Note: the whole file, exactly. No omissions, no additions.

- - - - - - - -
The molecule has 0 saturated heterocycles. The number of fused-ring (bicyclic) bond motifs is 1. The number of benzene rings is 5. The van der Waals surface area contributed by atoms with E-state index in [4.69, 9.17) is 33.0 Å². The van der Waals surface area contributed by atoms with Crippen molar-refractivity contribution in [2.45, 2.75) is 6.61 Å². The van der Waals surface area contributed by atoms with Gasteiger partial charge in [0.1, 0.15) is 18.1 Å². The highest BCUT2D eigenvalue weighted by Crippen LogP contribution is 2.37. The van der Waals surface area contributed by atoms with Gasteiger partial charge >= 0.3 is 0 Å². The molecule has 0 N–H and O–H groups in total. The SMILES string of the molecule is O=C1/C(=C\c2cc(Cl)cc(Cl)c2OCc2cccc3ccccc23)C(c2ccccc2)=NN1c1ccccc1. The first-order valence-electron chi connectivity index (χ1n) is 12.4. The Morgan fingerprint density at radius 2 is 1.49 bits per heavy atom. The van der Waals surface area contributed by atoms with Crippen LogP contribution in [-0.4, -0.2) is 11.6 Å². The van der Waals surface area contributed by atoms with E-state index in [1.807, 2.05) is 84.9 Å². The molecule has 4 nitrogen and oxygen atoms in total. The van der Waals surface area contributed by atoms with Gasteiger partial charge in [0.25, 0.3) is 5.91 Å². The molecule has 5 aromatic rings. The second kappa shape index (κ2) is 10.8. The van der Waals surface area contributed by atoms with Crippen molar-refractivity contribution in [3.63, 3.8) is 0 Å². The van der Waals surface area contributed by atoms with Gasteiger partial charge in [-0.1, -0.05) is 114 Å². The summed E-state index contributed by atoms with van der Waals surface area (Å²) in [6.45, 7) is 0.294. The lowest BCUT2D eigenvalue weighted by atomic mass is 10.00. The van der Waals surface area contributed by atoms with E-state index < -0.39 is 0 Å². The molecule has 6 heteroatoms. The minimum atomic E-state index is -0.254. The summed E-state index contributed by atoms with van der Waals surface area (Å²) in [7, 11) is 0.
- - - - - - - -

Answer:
The molecule has 0 saturated heterocycles. The number of fused-ring (bicyclic) bond motifs is 1. The number of benzene rings is 5. The van der Waals surface area contributed by atoms with E-state index in [4.69, 9.17) is 33.0 Å². The van der Waals surface area contributed by atoms with Crippen molar-refractivity contribution in [2.45, 2.75) is 6.61 Å². The van der Waals surface area contributed by atoms with Gasteiger partial charge in [0.1, 0.15) is 18.1 Å². The highest BCUT2D eigenvalue weighted by Crippen LogP contribution is 2.37. The van der Waals surface area contributed by atoms with Gasteiger partial charge >= 0.3 is 0 Å². The molecule has 0 N–H and O–H groups in total. The SMILES string of the molecule is O=C1/C(=C\c2cc(Cl)cc(Cl)c2OCc2cccc3ccccc23)C(c2ccccc2)=NN1c1ccccc1. The first-order valence-electron chi connectivity index (χ1n) is 12.4. The Morgan fingerprint density at radius 2 is 1.49 bits per heavy atom. The van der Waals surface area contributed by atoms with Crippen LogP contribution in [-0.4, -0.2) is 11.6 Å². The van der Waals surface area contributed by atoms with E-state index in [1.807, 2.05) is 84.9 Å². The molecule has 4 nitrogen and oxygen atoms in total. The van der Waals surface area contributed by atoms with Gasteiger partial charge in [0.25, 0.3) is 5.91 Å². The molecule has 5 aromatic rings. The second kappa shape index (κ2) is 10.8. The van der Waals surface area contributed by atoms with Crippen molar-refractivity contribution in [3.63, 3.8) is 0 Å². The van der Waals surface area contributed by atoms with Gasteiger partial charge in [-0.1, -0.05) is 114 Å². The summed E-state index contributed by atoms with van der Waals surface area (Å²) in [6.45, 7) is 0.294. The lowest BCUT2D eigenvalue weighted by atomic mass is 10.00. The van der Waals surface area contributed by atoms with E-state index < -0.39 is 0 Å². The molecule has 6 heteroatoms. The minimum atomic E-state index is -0.254. The summed E-state index contributed by atoms with van der Waals surface area (Å²) in [7, 11) is 0.